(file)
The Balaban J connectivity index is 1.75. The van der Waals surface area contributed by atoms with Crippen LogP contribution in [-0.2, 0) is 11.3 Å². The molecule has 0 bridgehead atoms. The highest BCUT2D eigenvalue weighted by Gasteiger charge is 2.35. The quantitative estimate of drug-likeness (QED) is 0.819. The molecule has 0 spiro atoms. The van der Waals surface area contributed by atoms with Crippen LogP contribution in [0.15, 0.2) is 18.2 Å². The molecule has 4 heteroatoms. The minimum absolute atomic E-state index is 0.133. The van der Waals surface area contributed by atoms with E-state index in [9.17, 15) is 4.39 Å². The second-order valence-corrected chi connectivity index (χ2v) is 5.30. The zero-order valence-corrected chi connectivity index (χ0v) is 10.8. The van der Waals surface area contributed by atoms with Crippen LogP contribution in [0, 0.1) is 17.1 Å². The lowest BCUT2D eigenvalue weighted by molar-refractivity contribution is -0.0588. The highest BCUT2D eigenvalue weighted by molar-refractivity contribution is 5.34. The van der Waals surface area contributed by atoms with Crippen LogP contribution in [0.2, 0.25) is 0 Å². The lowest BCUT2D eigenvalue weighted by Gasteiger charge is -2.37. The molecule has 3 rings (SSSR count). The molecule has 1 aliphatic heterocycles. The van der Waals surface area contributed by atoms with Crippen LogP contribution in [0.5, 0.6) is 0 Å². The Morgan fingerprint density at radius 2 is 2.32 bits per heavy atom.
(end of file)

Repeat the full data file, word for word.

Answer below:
The Balaban J connectivity index is 1.75. The van der Waals surface area contributed by atoms with Crippen LogP contribution in [-0.2, 0) is 11.3 Å². The molecule has 0 bridgehead atoms. The highest BCUT2D eigenvalue weighted by Gasteiger charge is 2.35. The quantitative estimate of drug-likeness (QED) is 0.819. The molecule has 0 spiro atoms. The van der Waals surface area contributed by atoms with Crippen LogP contribution in [0.15, 0.2) is 18.2 Å². The molecule has 4 heteroatoms. The minimum absolute atomic E-state index is 0.133. The van der Waals surface area contributed by atoms with E-state index in [9.17, 15) is 4.39 Å². The second-order valence-corrected chi connectivity index (χ2v) is 5.30. The zero-order valence-corrected chi connectivity index (χ0v) is 10.8. The van der Waals surface area contributed by atoms with Crippen LogP contribution in [0, 0.1) is 17.1 Å². The lowest BCUT2D eigenvalue weighted by molar-refractivity contribution is -0.0588. The highest BCUT2D eigenvalue weighted by molar-refractivity contribution is 5.34. The van der Waals surface area contributed by atoms with Crippen LogP contribution in [0.2, 0.25) is 0 Å². The lowest BCUT2D eigenvalue weighted by Gasteiger charge is -2.37. The molecule has 3 rings (SSSR count). The molecule has 1 aliphatic heterocycles. The van der Waals surface area contributed by atoms with Crippen LogP contribution in [0.5, 0.6) is 0 Å². The Morgan fingerprint density at radius 2 is 2.32 bits per heavy atom.